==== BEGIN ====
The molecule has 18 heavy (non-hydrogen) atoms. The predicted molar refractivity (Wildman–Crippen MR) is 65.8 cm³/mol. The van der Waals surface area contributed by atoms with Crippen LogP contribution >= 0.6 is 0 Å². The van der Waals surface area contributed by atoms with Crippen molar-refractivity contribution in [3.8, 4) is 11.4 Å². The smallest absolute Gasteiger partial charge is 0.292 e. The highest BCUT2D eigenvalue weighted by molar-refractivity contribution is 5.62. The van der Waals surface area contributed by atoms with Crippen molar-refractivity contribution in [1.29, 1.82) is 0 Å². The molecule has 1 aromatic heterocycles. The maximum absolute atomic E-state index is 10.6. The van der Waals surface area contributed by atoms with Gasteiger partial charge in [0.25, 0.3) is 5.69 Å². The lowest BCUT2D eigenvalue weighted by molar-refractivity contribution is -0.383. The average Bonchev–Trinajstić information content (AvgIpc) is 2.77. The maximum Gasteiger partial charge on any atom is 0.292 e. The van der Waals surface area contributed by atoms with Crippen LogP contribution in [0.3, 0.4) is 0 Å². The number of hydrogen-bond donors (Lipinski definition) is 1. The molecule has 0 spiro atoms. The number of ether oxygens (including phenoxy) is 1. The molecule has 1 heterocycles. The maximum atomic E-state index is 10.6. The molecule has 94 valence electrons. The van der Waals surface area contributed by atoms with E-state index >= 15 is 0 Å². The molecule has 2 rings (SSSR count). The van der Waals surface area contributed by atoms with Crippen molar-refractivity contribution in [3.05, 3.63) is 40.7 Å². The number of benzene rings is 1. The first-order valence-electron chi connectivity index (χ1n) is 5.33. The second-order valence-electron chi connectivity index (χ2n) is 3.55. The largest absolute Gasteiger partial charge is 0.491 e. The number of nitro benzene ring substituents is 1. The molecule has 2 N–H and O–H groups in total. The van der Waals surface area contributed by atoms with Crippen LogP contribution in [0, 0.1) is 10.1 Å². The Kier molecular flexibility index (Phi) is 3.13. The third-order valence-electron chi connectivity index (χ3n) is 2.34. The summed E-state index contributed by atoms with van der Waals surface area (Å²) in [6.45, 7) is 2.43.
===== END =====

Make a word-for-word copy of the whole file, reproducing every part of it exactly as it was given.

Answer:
The molecule has 18 heavy (non-hydrogen) atoms. The predicted molar refractivity (Wildman–Crippen MR) is 65.8 cm³/mol. The van der Waals surface area contributed by atoms with Crippen LogP contribution >= 0.6 is 0 Å². The van der Waals surface area contributed by atoms with Crippen molar-refractivity contribution in [3.8, 4) is 11.4 Å². The smallest absolute Gasteiger partial charge is 0.292 e. The highest BCUT2D eigenvalue weighted by molar-refractivity contribution is 5.62. The van der Waals surface area contributed by atoms with Crippen molar-refractivity contribution in [1.29, 1.82) is 0 Å². The molecule has 1 aromatic heterocycles. The maximum absolute atomic E-state index is 10.6. The van der Waals surface area contributed by atoms with Gasteiger partial charge in [0.25, 0.3) is 5.69 Å². The lowest BCUT2D eigenvalue weighted by molar-refractivity contribution is -0.383. The average Bonchev–Trinajstić information content (AvgIpc) is 2.77. The maximum Gasteiger partial charge on any atom is 0.292 e. The van der Waals surface area contributed by atoms with Crippen LogP contribution in [0.3, 0.4) is 0 Å². The number of hydrogen-bond donors (Lipinski definition) is 1. The molecule has 0 spiro atoms. The number of ether oxygens (including phenoxy) is 1. The molecule has 1 heterocycles. The maximum atomic E-state index is 10.6. The molecule has 94 valence electrons. The van der Waals surface area contributed by atoms with E-state index >= 15 is 0 Å². The molecule has 2 rings (SSSR count). The van der Waals surface area contributed by atoms with Crippen molar-refractivity contribution in [3.05, 3.63) is 40.7 Å². The number of benzene rings is 1. The first-order valence-electron chi connectivity index (χ1n) is 5.33. The second-order valence-electron chi connectivity index (χ2n) is 3.55. The largest absolute Gasteiger partial charge is 0.491 e. The number of nitro benzene ring substituents is 1. The molecule has 2 N–H and O–H groups in total. The van der Waals surface area contributed by atoms with Crippen LogP contribution in [0, 0.1) is 10.1 Å². The Kier molecular flexibility index (Phi) is 3.13. The third-order valence-electron chi connectivity index (χ3n) is 2.34. The summed E-state index contributed by atoms with van der Waals surface area (Å²) in [6.45, 7) is 2.43.